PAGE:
Diabetic Investor can only imagine what impact this latest controversy over tight glycemic control will have on the agency. It doesn’t help matters any that different organizations have different standards for what’s considered good control. The ADA standards is an HbA1c of 7% or less, while AACE and EASD pegs good control as an HbA1c of 6.5% or less. To make matters even more confusing there’s a growing group of researchers who believe that we should no longer use HbA1c as the standard and look at glycemic variability instead.
Is it any wonder that a company that has a drug before the FDA or going to the FDA is afraid to answer any question on how the approval process will go or what additional data the agency might ask for. To illustrate this point just listen to the recent calls from Roche, Lilly (NYSE:LLY) and Amylin (NASADAQ: AMLN) and the questions they faced over their GLP-1 candidates. Listening to these questions Diabetic Investor began to feel sorry for rats and mice, as they have become the center of attention and could well control the future of the GLP-1 class of drugs. This is not unlike how monkeys must have felt during the battle between Januvia and Galvus.
What’s truly sad here is that once again millions of patients who know nothing about C-cell’s or meta-analysis are suffering. While academics, researchers, government bureaucrats and our elected officials’ debate; the very patients who desperately need new therapy options and the physicians who treat them are left to fend for themselves. Instead of giving patients and physicians more weapons to fight diabetes, they are taking away options. This is like asking our brave men and woman who are risking their lives in Iraq and Afghanistan to fight terrorism with weapons from the Civil War. Are we approaching the day when go back to using leeches to treat diabetes?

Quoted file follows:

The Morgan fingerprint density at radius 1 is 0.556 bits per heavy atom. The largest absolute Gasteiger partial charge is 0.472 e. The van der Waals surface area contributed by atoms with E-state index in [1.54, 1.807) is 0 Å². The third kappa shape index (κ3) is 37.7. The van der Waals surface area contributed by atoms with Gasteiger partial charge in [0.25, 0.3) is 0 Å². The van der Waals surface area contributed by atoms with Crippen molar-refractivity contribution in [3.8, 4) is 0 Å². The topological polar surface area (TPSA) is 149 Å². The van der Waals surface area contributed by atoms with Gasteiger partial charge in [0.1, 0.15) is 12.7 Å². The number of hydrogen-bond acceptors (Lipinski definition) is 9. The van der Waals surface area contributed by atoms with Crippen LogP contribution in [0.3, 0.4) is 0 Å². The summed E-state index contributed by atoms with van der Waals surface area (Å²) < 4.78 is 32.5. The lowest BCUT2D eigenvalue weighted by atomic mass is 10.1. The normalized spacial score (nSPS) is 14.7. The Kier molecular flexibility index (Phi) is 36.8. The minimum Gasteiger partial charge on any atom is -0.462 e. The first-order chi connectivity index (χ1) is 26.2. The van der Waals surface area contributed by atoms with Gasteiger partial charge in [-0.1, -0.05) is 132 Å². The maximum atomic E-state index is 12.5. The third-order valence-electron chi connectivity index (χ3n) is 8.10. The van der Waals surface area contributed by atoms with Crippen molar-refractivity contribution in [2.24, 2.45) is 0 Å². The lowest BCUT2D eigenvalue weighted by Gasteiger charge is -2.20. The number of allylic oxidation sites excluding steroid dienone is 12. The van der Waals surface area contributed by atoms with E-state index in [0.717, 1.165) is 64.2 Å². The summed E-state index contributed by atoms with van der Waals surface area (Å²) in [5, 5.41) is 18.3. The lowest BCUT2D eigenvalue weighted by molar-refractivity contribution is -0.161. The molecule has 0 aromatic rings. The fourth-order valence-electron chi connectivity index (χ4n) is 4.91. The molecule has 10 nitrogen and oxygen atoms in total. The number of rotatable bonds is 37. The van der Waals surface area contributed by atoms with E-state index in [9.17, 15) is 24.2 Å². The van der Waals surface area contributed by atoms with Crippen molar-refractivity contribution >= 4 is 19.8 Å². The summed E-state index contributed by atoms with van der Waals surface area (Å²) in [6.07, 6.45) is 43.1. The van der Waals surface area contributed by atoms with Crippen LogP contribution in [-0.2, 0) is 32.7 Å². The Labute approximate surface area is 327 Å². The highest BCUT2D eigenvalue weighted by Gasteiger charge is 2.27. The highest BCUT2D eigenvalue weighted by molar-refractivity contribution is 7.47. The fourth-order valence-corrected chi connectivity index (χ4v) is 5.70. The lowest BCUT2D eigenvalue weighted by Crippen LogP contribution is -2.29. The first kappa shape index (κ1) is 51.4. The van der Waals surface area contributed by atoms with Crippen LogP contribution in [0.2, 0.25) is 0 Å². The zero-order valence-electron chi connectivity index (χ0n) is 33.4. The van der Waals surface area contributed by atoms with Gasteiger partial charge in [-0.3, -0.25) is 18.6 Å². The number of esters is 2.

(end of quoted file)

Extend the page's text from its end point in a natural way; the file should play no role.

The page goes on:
The fact is that every medication carries some degree of risk. There is absolutely NO medication that can be taken that does not carry some form of adverse event possibility. This obsession with eliminating every possible risk factor will grind drug approval to a halt and literally cause the premature death of millions of patients. This is completely unacceptable and even criminal. This is like seeing a person with gun shooting at a room full of people and telling these people to duck, while the authorities debate the merits of gun control laws.
The bottom line here is that DIABETES IS A SERIOUS HEALTHCARE AND ECONOMIC ISSUE. The very researchers who complain that FDA is clueless only contribute to the problem. Instead of coming together and agreeing on a set of guidelines, however imperfect they may be, they continue to confuse everyone; preferring to protect their professional standing instead of helping patients and the physicians that treat them. Diabetic Investor expects this type of childish behavior from politicians who care only about getting their faces on television, not from the very people who are supposed to helping solve the problem.
What’s needed is some perspective and leadership. Unfortunately Diabetic Investor is not optimistic that either will be forthcoming. Let’s face facts here as the FDA is an agency ill-equipped to deal with these complex issues. The agency has become afraid of its own shadow, fearing that another Rezulin, Vioxx or Avandia will bring them before the Congressional inquisition. You can hardly blame them for their increasing paranoia. Issues like the Liraglutide thyroid cancer concerns, minor as they are, all of a sudden take on heightened importance when you have an agency more concerned about not making a mistake than helping millions of patients with diabetes.
In their article the authors quote John Maynard Keynes, who stated “When the facts change, I change my mind. What do you do, sir?” However, what do you do when no one agrees on just what the “facts” actually are? As Mark Twain stated; “Facts, or what a man believes to be facts, are always delightful…Get your facts first, and then you can distort ‘em as much as you please.”